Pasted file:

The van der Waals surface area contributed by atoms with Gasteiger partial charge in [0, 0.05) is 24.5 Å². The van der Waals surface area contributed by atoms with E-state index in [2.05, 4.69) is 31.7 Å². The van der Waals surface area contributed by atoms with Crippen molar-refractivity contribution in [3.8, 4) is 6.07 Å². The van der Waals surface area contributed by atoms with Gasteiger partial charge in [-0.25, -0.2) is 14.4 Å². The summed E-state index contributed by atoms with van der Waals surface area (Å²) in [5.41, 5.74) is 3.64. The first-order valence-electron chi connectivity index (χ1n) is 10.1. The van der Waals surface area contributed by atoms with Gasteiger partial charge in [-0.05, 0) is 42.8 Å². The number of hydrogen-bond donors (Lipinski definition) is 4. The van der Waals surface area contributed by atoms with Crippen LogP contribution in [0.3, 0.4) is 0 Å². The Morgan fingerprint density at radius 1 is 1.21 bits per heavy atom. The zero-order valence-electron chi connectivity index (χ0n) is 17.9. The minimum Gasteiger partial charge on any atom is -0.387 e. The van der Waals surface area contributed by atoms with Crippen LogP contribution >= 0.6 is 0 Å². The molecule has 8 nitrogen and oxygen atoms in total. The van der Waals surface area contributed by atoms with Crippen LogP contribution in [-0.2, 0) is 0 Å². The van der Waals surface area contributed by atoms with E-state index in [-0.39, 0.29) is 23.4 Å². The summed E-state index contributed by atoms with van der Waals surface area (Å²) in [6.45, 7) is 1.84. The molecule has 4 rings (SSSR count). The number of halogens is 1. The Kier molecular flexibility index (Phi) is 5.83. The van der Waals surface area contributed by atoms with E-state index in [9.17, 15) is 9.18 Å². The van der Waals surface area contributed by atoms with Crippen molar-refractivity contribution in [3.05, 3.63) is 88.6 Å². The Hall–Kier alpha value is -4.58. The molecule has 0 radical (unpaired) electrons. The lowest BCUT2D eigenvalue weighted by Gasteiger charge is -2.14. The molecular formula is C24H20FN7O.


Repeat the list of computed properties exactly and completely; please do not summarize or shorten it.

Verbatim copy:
The van der Waals surface area contributed by atoms with Gasteiger partial charge in [0, 0.05) is 24.5 Å². The van der Waals surface area contributed by atoms with E-state index in [2.05, 4.69) is 31.7 Å². The van der Waals surface area contributed by atoms with Crippen molar-refractivity contribution in [3.8, 4) is 6.07 Å². The van der Waals surface area contributed by atoms with Gasteiger partial charge in [-0.25, -0.2) is 14.4 Å². The summed E-state index contributed by atoms with van der Waals surface area (Å²) in [5.41, 5.74) is 3.64. The first-order valence-electron chi connectivity index (χ1n) is 10.1. The van der Waals surface area contributed by atoms with Gasteiger partial charge in [-0.05, 0) is 42.8 Å². The number of hydrogen-bond donors (Lipinski definition) is 4. The van der Waals surface area contributed by atoms with Crippen LogP contribution in [0.3, 0.4) is 0 Å². The Morgan fingerprint density at radius 1 is 1.21 bits per heavy atom. The zero-order valence-electron chi connectivity index (χ0n) is 17.9. The minimum Gasteiger partial charge on any atom is -0.387 e. The van der Waals surface area contributed by atoms with Crippen LogP contribution >= 0.6 is 0 Å². The molecule has 8 nitrogen and oxygen atoms in total. The van der Waals surface area contributed by atoms with Crippen LogP contribution in [-0.2, 0) is 0 Å². The van der Waals surface area contributed by atoms with E-state index in [-0.39, 0.29) is 23.4 Å². The summed E-state index contributed by atoms with van der Waals surface area (Å²) in [6.45, 7) is 1.84. The molecule has 4 rings (SSSR count). The number of halogens is 1. The Kier molecular flexibility index (Phi) is 5.83. The van der Waals surface area contributed by atoms with E-state index in [9.17, 15) is 9.18 Å². The van der Waals surface area contributed by atoms with Crippen molar-refractivity contribution in [3.05, 3.63) is 88.6 Å². The Hall–Kier alpha value is -4.58. The molecule has 0 radical (unpaired) electrons. The lowest BCUT2D eigenvalue weighted by Gasteiger charge is -2.14. The molecular formula is C24H20FN7O.